Earlier this month, there was an incredibly stupid story in the news cycle, invented and promoted by Fox News: “Jamie Lee Curtis wields firearms in new ‘Halloween’ movie despite advocating for gun control.” In response, Curtis gave an interview to USA Today in which she espoused her support for the Second Amendment and “common-sense gun safety and gun laws,” because I guess you have to play this game when dealing with these kind of smooth-brained provocateurs instead of simply saying “Jesus, you are too stupid for words.”
Any faction in the culture wars is prone to pre-judging a piece of art before it’s released, but Fox News’ suggestion was particularly dumb: Curtis is an actress portraying a fictional character, and this fictional character happens to need a lot of guns in order to stave off the supernatural-ish serial killer who’s haunted her for 40 years. But Halloween itself is also fairly pro-gun, by the logic of those “common-sense gun safety” laws that Curtis supports, and difficult to quibble with on political terms unless you’re being intentionally obtuse.
The new Halloween, directed by indie auteur David Gordon Green and co-written with idiot-humor king Danny McBride, ignores every other movie in the series (and there have been a lot) except the first, functioning as a direct sequel set exactly 40 years later. Laurie Strode (Curtis), the protagonist of the original movie, was permanently traumatized by her encounter with the murderous Michael Myers, turning her into a sort-of doomsday prepper who lives isolated in the woods, and raised her daughter Karen (Judy Greer) to be proficient in all sorts of survival tactics, much to the detriment of their relationship. Myers is locked up at the movie’s start, but you know how that goes: He escapes fairly quickly, and heads towards town to carve up all the horny teens and clueless adults he can find, en route to a final confrontation with Strode, whose PTSD-inflected paranoia seems more justifiable the more dead bodies show up.
How can anyone hope to stop Myers? With a gun in hand, and very carefully. Strode uses some dummies outside her house for target practice (wearing ear protection, of course), long before Myers escapes. She’s also amassed an impressive arsenal (kept behind lock and key, of course) in her basement, and starts running around town, revolver in hand, once word gets out that Myers is on the loose. (She tries to press a gun into her daughter’s hand, to no avail; Karen mostly thinks her mom needs to go to therapy.)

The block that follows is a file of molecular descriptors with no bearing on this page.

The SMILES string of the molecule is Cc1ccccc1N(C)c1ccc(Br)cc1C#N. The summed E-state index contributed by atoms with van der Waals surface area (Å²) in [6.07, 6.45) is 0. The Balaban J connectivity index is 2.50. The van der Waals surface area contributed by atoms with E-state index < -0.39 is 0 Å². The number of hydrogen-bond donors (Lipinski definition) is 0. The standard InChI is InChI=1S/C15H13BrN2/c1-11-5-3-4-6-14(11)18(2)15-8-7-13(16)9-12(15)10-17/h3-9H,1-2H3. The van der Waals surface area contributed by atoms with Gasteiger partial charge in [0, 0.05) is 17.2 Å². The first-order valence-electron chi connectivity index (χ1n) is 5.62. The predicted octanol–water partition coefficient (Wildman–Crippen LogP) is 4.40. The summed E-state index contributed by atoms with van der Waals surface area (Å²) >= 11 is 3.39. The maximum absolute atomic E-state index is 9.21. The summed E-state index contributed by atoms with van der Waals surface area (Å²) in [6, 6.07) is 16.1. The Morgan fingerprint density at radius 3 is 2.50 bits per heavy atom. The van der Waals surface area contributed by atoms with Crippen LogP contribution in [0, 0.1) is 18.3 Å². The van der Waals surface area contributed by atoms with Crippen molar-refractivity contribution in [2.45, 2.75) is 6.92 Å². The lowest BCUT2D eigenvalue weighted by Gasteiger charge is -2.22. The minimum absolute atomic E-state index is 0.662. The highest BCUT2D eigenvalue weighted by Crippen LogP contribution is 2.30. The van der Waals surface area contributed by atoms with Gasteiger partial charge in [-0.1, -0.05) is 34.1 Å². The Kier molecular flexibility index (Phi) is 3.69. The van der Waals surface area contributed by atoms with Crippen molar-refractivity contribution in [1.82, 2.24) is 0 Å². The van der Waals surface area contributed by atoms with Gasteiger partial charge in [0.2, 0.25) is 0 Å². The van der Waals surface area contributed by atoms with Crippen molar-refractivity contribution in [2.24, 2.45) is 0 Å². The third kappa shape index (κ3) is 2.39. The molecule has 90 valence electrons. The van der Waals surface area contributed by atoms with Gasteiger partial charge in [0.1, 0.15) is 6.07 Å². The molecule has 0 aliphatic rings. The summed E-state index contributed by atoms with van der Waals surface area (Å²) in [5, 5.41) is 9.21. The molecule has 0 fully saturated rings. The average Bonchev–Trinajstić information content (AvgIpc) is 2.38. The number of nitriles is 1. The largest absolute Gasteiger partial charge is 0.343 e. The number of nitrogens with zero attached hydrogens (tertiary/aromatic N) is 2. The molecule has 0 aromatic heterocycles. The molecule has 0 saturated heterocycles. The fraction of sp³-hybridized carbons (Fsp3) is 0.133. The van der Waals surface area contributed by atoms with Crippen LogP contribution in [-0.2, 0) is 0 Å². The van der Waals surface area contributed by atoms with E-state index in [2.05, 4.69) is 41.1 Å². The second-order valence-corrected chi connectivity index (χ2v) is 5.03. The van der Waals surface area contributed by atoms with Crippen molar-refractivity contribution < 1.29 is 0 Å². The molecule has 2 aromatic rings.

There’s no errant gunslinging, no shoddy firearm safety. During Strode’s first encounters with Michael in the wild, she takes careful aim and fires a single shot each time, rather than a furious spray — one of them pierces a mirror he’s standing in front of, another clips him in the shoulder. (He shakes it off, because he is a metaphorical demon from hell.) Right after, a cop comes up from behind her to join the hunt, leading her to wheel around and smack him in the face — not shoot him, like an amateur would. Later on, when Karen is finally — finally! — ready to accept that Myers is a real threat, she remembers all her childhood training. At one point, she’s hiding in the basement, rifle in hand, and when the door opens to reveal some spooky cut-off legs, she doesn’t make the amateur mistake of accidentally blowing away her mom with a rifle out of fear because she thinks it’s the killer.
You know who does fuck up with their gun, though? A tween who comes across the crashed bus carrying Myers and some other inmates and wanders the scene with his rifle to scope the damage. Myers’ doctor comes out of the bus saying “don’t shoot,” but the tween is so spooked he pops the doctor in the shoulder, and runs off instead of tending to his fuckup. Not smart, tween — that’s why he gets his neck snapped shortly thereafter.
But more important than the politics that can be gleaned from these representative scenes is the narrative work that goes into justifying them. Of course Laurie Strode is a gun nut — she watched all her friends get slashed to death by a wordless, relentless psychopath with an inhuman tolerance for pain. The most compelling part of the movie is how it shows what a nervous wreck she’s become, and delineates the lingering trauma of such a formative experience so rarely seen in horror movies. Michael Myers is the face of true evil, as expressed by his doctor. You can’t bargain with that; you can only shoot it to death. Ironically, he’s what a lot of Second Amendment humpers and right-leaning scaredy-cats assume is readily found in the supposedly dangerous world around them. When Trump tells lies about the migrant caravan trudging toward the border, he invents the idea of several thousand Michael Myers marching in conjunction, knife in hand, ready to slash anything in their way. The laws invented to justify that self-defense don’t even protect the people who actually need it.
That people on the left have to meet the debate halfway by insisting on “common-sense gun laws” when gun violence is such a diseased epidemic is a depressing sign of how much rhetorical ground has been conceded to the lunatics, but to be fair: I did come out of Halloween convinced that if Michael Myers was literally on my trail, I’d also want to purchase like 17 shotguns and a house jerry-rigged with sliding metal doors, a basement with spikes, and enough accelerant to set it all on fire with a moment’s notice. That’s just due diligence, but thankfully the real world doesn’t demand such scrutiny.